Indian cricket team coach has urged his players to reproduce their successful one-day methods in Tests in a bid to claim a rare series victory in West Indies. â€œWe have made good ground in the last 12 months, especially in one-day cricket,â€ Chappell told. â€œWe need to apply the similar processes to Test cricket, bearing in mind that Test cricket is more demanding,â€
â€œWe have got to be more aware of the flow of Test cricket, of the important moments, the important sessions in Test matches,â€ he added. The Australian batting great has transformed the one-day side since taking over last July, his emphasis on young players, batting order shuffles, fielding and teamwork paying rich dividends. Once dubbed â€˜chokersâ€™, India have notched up a world record 16 consecutive one-day victories when batting second, pushing their ranking up to third from seventh. India have struggled for consistency in Tests, however, and will have their work cut out to beat the struggling home team.
Chappell said India should try to emulate the successful West Indies sides of the 1980s and 1990s and current world champions Australia, who both replicated their one-day success in Tests. â€œIf you look at the great West Indian teams that dominated world cricket for two decades and the current Australian team that has been on top for nearly the same length of time, one-day cricket was the catalyst for them getting better,â€ he said. Victory in the 1987 World Cup revived Australia, who went on to take over as the worldâ€™s best test team from West Indies, whose ascendancy followed World Cup victories in 1975 and 1979.
India have not won a major Test series outside the sub-continent since a 2-0 triumph in England in 1986. Their only series victory in the Caribbean came in 1971-72. Indiaâ€™s current lack of momentum in Tests was highlighted by this yearâ€™s 1-0 series defeat in Pakistan followed by a 1-1 home series draw against injury-depleted England.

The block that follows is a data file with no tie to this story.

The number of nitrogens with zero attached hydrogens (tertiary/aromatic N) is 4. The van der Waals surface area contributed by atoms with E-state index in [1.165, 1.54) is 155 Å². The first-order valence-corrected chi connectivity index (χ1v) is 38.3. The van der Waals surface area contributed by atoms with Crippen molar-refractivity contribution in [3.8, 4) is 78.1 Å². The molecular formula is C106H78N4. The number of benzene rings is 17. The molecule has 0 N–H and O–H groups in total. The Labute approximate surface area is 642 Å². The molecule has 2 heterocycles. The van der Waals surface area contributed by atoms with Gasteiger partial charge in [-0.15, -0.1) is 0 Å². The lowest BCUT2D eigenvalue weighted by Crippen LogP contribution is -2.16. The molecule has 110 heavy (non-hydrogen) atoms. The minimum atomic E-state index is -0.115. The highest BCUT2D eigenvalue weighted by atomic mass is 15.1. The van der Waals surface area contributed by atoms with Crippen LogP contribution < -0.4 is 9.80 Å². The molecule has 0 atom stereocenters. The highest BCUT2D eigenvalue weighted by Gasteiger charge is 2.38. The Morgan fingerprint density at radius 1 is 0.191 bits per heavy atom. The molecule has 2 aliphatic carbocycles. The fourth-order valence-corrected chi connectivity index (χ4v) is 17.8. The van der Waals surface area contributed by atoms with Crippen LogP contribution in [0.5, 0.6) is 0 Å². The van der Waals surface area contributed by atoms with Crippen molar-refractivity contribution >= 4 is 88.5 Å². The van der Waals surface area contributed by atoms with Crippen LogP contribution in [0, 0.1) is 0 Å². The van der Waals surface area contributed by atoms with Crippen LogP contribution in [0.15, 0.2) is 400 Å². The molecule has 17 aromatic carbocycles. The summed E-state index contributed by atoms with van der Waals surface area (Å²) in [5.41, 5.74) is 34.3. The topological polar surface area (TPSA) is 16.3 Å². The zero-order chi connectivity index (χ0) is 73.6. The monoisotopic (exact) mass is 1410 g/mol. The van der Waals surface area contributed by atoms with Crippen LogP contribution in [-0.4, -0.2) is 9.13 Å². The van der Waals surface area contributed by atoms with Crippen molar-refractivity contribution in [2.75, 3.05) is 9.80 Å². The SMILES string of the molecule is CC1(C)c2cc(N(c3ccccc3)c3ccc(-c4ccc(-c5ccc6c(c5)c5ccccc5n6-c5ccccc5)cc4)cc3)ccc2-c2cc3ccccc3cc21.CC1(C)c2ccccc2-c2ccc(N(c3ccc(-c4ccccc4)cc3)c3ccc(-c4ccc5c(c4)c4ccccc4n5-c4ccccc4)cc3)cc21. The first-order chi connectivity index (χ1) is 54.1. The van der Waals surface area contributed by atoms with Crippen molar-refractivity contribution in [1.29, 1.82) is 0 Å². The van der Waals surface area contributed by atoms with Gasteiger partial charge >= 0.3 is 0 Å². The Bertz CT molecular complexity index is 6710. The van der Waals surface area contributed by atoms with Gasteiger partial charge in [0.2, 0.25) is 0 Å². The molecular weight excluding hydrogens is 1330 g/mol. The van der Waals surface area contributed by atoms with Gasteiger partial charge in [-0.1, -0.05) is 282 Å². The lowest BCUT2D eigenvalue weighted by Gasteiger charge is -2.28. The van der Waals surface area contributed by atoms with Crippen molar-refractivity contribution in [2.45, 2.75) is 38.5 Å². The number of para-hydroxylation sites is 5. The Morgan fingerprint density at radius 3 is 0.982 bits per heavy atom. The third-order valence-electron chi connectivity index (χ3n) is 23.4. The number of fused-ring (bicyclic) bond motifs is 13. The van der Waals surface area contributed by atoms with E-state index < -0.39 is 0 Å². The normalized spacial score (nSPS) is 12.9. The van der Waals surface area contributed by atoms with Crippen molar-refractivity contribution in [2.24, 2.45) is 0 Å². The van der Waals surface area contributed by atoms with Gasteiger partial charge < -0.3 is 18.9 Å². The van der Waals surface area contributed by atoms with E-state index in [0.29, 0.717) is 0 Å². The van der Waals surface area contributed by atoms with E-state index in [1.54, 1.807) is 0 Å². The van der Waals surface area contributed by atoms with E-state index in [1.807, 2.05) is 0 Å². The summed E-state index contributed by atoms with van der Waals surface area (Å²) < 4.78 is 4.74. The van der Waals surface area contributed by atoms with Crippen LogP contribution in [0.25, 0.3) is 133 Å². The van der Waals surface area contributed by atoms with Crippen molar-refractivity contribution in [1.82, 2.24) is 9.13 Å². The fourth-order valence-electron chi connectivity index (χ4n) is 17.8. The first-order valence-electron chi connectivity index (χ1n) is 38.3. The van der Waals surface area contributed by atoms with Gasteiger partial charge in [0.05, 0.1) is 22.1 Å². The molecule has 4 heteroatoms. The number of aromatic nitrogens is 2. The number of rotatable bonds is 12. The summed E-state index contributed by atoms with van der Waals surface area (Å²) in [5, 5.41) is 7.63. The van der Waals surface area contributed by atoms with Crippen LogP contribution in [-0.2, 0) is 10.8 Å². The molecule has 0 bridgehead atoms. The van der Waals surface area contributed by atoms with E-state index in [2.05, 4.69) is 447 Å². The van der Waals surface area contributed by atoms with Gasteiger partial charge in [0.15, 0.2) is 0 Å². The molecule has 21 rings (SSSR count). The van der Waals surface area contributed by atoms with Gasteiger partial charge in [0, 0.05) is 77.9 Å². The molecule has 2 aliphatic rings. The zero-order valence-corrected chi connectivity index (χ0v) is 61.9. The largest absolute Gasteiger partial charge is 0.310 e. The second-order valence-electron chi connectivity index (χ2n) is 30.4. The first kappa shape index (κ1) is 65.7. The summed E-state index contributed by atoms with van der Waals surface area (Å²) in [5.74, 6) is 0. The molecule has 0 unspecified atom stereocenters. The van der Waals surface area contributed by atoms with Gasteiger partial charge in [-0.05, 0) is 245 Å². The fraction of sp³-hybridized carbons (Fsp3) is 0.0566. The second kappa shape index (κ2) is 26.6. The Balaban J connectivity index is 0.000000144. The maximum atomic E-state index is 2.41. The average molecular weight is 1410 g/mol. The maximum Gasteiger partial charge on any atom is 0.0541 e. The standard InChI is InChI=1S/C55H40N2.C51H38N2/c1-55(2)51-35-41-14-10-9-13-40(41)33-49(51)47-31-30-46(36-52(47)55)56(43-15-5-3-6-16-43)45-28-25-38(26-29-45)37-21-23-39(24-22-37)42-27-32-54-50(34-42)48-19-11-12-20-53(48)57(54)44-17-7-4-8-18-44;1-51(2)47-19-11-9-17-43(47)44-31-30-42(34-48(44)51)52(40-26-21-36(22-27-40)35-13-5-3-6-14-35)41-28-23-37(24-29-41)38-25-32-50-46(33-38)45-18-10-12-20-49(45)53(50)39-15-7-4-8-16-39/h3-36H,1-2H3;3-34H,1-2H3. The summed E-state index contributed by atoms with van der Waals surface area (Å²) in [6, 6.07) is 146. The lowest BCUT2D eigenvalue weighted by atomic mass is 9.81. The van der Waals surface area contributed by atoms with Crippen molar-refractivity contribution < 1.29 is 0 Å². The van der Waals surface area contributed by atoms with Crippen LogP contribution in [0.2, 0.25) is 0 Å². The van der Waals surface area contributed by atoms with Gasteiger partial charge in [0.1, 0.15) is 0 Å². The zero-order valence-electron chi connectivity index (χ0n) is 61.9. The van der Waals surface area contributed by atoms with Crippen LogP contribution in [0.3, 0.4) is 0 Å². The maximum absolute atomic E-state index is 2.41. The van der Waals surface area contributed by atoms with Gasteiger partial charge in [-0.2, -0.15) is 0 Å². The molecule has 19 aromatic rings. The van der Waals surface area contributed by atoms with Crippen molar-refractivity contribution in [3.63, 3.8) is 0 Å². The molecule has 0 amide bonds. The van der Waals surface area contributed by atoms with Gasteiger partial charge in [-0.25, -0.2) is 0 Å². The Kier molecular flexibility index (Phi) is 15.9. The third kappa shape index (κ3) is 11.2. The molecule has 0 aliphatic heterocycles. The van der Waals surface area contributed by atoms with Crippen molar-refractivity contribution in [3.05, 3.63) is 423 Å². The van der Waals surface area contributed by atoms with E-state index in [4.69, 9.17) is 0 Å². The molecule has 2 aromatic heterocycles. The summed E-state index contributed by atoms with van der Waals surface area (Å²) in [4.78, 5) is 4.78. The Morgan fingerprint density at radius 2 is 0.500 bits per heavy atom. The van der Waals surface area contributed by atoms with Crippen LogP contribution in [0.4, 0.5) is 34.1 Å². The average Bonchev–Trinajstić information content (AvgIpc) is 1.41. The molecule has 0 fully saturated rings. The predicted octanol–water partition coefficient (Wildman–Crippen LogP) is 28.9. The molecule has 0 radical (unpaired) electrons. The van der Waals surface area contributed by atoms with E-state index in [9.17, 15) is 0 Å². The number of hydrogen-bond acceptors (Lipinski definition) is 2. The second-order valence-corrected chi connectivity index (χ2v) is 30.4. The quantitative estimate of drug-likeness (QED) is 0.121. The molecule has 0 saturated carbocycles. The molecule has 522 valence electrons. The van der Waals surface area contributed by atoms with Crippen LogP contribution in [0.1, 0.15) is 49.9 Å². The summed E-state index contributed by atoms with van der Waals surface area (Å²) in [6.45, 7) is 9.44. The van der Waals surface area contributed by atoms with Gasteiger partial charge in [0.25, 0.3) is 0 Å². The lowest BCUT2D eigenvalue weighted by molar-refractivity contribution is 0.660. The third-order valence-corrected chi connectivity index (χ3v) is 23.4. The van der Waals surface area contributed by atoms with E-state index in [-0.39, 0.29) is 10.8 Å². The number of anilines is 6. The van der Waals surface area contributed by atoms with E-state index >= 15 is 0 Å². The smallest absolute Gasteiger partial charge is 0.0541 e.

Chappell said playing away from home was always tough, but said the players should not to be weighed down by Indiaâ€™s recent Test form or their modest overseas record. â€œPeople are obviously aware of the history, but we have nothing to prove barring the fact that we can win away from home,â€ he said. â€œWorrying about the outcome is not going to help us win the series,â€ he added. He said it was important to build depth in the Test squad. â€œYou need also to be looking at developing players and the only way they can is to be playing matches under pressure,â€
Chappell said, adding that the return of the experienced Brian Lara as captain would boost West Indies. Lara was handed the job for a third time after Shivnarine Chanderpaul stepped down last month. West Indies lost 10 out of 14 Tests and all but two of 16 one-dayers under his leadership. â€œI have no doubt that Lara coming back as the captain is a positive thing,â€
Chappell said. â€œIt will be a change for them, Iâ€™m sure it will invigorate them, invigorate him,â€ he added.
Source:The NewsMore on:Greg Chappell, India, India in West Indies 2006
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